What You Could Do If You Didn't Know You Couldn't
Many years ago, when I got involved in positive thinking, inspiration and motivation, I read about a man who was pinned beneath the family car when the jack slipped. His wife, who was average size and strength, lifted the car just enough for him to slide out from under it.
There was much speculation as to how she was able to do that, because most everyone doubted that she could lift the car again. Some say she was able to lift the car because she had no idea what she couldn't do, and her subconscious mind "kicked in" and supplied the needed strength. Others say that love lifted the car, because her husband, the man she loved, had his life in jeopardy, so she was able to lift the car. There may be some who will contend it was because she was a math major, and deep down, knew that she plus God equals enough, and with God's help, she could and would lift the car.
Whatever the reason, she was able to do it. It makes us wonder sometimes about the many things we could do if we didn't know that we couldn't do them. Many people never make a serious effort to achieve worthwhile objectives because they assume they can't reach them.
Here's another story that demonstrates what even a little extra effort can produce. Sir Walter Raleigh was attending a prestigious boarding school when he was a youngster. He was an excellent student, and wanted to be No. 1 in his class. However, one lad always finished ahead of him, so he determined to discover the secret. Each night, when he prepared for bed, he looked across the grounds that separated his room from that of his competitor, and noticed that his candle was still burning. One night, he noticed that the other boy studied only about 15 minutes longer than he did. After that, Sir Walter Raleigh studied an extra 20 minutes every night, and at the end of the year, he was the No. 1 student.
I've often wondered how many students miss out on a college scholarship because they did not study an additional 20 minutes each day. Research shows that more than 98 percent of all scholarships are either academic or hardship, so some deserving students miss out not because of lack of ability, but because of lack of effort. Many times, people grow frustrated because promotions or raises don't come as fast as they think they should, so they jump ship, when just around the corner, the promotion awaits. In the field of athletics, we have all seen the tired athlete near the end of the game simply run out of gas and lose because he or she had not been expending the effort on a daily basis to get into tip-top condition for the event. Yes, as Joe Frazier, the former Heavyweight Champion of the World, said, "You can cheat on your roadwork, and nobody will know until you step into the ring, and then, the bright lights will expose your lack of training to the world." It's true. A little extra effort separates the winners from the could-have-beens.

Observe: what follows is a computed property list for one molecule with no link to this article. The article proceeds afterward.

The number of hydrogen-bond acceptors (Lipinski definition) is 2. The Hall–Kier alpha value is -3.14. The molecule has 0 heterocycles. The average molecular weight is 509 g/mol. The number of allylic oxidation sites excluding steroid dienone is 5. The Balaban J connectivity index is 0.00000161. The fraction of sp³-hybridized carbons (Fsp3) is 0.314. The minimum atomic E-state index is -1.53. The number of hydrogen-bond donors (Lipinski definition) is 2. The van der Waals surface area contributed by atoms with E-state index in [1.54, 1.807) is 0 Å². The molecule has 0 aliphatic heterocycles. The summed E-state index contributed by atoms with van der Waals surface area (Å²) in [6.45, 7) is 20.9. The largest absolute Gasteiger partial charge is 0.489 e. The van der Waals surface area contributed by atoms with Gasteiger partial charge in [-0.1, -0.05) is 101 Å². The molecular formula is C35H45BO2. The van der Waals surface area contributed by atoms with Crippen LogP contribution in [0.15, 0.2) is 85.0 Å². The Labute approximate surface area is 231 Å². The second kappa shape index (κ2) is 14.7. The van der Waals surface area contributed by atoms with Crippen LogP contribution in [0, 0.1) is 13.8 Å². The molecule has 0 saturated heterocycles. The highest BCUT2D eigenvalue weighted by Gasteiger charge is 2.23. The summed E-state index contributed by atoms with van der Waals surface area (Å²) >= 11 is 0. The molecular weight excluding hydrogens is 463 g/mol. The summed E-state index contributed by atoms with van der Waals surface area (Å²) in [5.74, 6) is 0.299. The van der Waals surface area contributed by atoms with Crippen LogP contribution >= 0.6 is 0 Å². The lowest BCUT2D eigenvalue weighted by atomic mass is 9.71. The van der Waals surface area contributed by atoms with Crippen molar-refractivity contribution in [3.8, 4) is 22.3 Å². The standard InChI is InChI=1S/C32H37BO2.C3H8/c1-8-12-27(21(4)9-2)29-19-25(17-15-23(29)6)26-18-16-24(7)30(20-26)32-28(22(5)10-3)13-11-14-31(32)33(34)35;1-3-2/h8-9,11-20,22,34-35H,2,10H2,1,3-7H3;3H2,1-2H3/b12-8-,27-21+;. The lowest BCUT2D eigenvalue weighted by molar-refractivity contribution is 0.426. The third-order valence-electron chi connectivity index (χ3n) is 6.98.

I have often used the phrase "and then some," pointing out to my audiences that you should keep every promise, and then some; give your clients or customers everything they expect, and then some; give whatever you do an honest effort, and then some. I first learned those words from former Secretary of State James Byrnes, who used that phrase when someone asked him to explain his success in life and in the political arena. I believe that little extra effort, that going ahead from where they are to do the best they can with what they have, and then some, is what separates the successful from the would-be successful. Take that approach, and I'll see you over the top!
To find out more about Zig Ziglar and read features by other Creators Syndicate writers and cartoonists, visit the Creators Syndicate web page at www.creators.com.